Measuring Up Measurements
Remember when the red, yellow, and green completeness metrics were introduced to the eTMF systems that we’ve all come to know and love? They’re definitely an improvement to the constant flurry of questions about individual documents that analysts needed to pull and report on.
However, we know there are limitations and these “traffic light” metrics are not the be-all-end-all for TMF management. Metrics are indications, not indictments. Sometimes, the metrics are powerful not because of what you have in your TMF, but what you don’t have; trust in red as a negative and green as a positive could lead to problems in the long run.
Let's think about the role of human error in an eTMF. eTMF systems enable you to streamline the TMF management process, but with humans involved, there are still errors that can happen both inside and outside of the system.
This ties in with the concept of traffic light metrics. Marie-Christine Poisson-Carvajal provided an example of this in her session. “If the Monitoring SOP requires a monthly update of the Study Monitoring Plan, and the study has been ongoing for six months, then there should be six versions of the plan.” Having five versions of the plan in your eTMF system may still show green since there is only an expectation a plan that exists, however, we know that there actually should have been six plans and therefore the metric shouldn’t show green. So although we associate green with good and complete, it is just an indication and it’s important to remain vigilant and perform regular content checks on your eTMF.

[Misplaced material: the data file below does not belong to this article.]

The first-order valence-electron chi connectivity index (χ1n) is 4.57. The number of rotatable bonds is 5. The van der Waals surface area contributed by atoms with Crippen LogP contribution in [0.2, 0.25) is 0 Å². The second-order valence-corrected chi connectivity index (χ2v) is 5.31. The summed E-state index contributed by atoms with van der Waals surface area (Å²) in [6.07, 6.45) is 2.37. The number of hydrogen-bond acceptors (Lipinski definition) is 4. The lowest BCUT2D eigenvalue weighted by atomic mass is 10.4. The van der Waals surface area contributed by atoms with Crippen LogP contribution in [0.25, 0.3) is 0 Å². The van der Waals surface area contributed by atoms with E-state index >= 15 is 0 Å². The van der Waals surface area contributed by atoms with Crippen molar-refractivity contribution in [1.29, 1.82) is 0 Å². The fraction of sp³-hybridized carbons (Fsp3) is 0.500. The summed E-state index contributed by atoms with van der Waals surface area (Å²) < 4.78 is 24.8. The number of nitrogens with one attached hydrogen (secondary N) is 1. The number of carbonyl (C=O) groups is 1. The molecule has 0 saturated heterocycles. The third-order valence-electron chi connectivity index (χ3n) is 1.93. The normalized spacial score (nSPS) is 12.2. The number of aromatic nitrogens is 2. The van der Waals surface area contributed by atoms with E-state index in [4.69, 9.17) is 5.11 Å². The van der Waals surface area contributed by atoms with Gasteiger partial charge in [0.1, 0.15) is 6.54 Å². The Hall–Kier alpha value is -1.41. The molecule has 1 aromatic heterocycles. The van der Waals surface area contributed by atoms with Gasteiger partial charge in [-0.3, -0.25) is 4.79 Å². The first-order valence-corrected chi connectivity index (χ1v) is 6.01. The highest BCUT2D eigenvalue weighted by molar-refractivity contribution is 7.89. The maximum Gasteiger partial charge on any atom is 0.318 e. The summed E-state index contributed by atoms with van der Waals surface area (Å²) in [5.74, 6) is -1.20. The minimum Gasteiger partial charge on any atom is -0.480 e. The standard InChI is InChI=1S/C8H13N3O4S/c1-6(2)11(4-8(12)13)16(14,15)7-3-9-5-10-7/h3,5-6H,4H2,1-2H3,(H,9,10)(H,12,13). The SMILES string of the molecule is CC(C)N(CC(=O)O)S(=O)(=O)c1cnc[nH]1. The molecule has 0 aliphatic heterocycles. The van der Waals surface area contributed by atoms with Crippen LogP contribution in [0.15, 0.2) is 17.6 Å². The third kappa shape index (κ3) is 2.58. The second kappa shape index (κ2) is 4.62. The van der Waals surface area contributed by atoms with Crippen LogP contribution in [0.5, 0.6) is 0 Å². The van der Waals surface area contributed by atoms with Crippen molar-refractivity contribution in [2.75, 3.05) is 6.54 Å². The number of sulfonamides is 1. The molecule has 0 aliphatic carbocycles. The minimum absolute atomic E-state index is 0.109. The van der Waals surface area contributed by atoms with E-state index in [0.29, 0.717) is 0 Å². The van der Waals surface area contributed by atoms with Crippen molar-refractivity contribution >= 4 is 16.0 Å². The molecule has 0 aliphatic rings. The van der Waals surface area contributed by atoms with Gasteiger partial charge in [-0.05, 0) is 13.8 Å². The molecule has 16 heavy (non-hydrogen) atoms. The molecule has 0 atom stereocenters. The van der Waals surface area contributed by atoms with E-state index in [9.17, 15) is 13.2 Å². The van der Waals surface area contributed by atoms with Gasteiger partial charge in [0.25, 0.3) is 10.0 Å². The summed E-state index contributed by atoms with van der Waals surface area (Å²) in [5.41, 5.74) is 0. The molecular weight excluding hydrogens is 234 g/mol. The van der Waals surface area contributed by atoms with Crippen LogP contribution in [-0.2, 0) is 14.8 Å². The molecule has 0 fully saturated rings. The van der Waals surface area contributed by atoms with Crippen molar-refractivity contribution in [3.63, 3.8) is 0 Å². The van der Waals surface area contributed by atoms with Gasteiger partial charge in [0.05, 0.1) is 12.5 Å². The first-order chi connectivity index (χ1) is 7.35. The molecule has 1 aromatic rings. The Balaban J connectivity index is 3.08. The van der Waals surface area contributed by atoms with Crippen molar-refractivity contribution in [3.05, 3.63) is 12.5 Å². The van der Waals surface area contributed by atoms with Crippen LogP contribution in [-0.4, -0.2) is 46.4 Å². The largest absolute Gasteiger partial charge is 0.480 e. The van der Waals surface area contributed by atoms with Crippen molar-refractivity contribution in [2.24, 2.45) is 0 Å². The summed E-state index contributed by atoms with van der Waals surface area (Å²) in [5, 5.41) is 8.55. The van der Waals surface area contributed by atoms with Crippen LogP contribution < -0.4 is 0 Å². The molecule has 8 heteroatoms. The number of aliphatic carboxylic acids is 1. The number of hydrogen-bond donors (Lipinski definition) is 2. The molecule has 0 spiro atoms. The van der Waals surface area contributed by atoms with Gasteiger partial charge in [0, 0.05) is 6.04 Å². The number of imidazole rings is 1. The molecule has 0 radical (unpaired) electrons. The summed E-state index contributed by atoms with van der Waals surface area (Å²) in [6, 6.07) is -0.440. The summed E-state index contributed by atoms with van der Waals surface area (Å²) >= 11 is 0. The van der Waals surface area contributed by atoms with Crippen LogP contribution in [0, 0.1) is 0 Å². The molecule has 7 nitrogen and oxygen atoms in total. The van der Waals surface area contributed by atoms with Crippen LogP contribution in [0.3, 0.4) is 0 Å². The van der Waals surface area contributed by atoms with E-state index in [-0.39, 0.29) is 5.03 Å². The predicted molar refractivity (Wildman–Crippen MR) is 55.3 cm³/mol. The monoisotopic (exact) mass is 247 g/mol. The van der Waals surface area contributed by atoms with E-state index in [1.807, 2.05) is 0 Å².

Tasks like quality checks are still performed by humans and errors can still slip through the cracks. With different types of QC—content and quality—each document should be quality checked, however, the eTMF should have a content check performed regularly to confirm the metrics.
So where do you source the information from in order to do this confirmation?
Typically you should look at your clinical trial protocol, operation plans, requirements, and specifications. Having said this, it sometimes not always possible to do quality checks on every single document and it was suggested that adopting a risk-based approach could be important as this shifts focus to more high-risk documents, with some oversight on the lower risk items.
The key takeaway here was don’t manage metrics, manage processes.
Inspection, Inspection, Compliance, Inspection, Inspection
A very prevalent theme this summit was inspection readiness. How to get ready for an inspection, how to be inspection ready throughout your trial and how to be ready before even starting your study.
When should you start getting ready for an inspection? Should it be at the end of enrollment, once the database is locked, after we have the CSR written?
As we’ve mentioned before, if you said any of those, you are actually too late. Inspection readiness begins at day one, and is more than just a task but should be a part of the culture of your organization.
Mathias Poensgen made a very interesting presentation on this topic in his business-focused presentation, “Achieve Business Success Beyond Inspection Readiness With an eTMF.”
His presentation centred on a novel idea, that a TMF is not just a set of documents and that an eTMF is not just a standalone repository. Since there are so many moving parts, and so many different phases to a study with documents dispersed across multiple departments, multiple organizations, in different systems and different geographies, collaboration is crucial to maintaining regular readiness.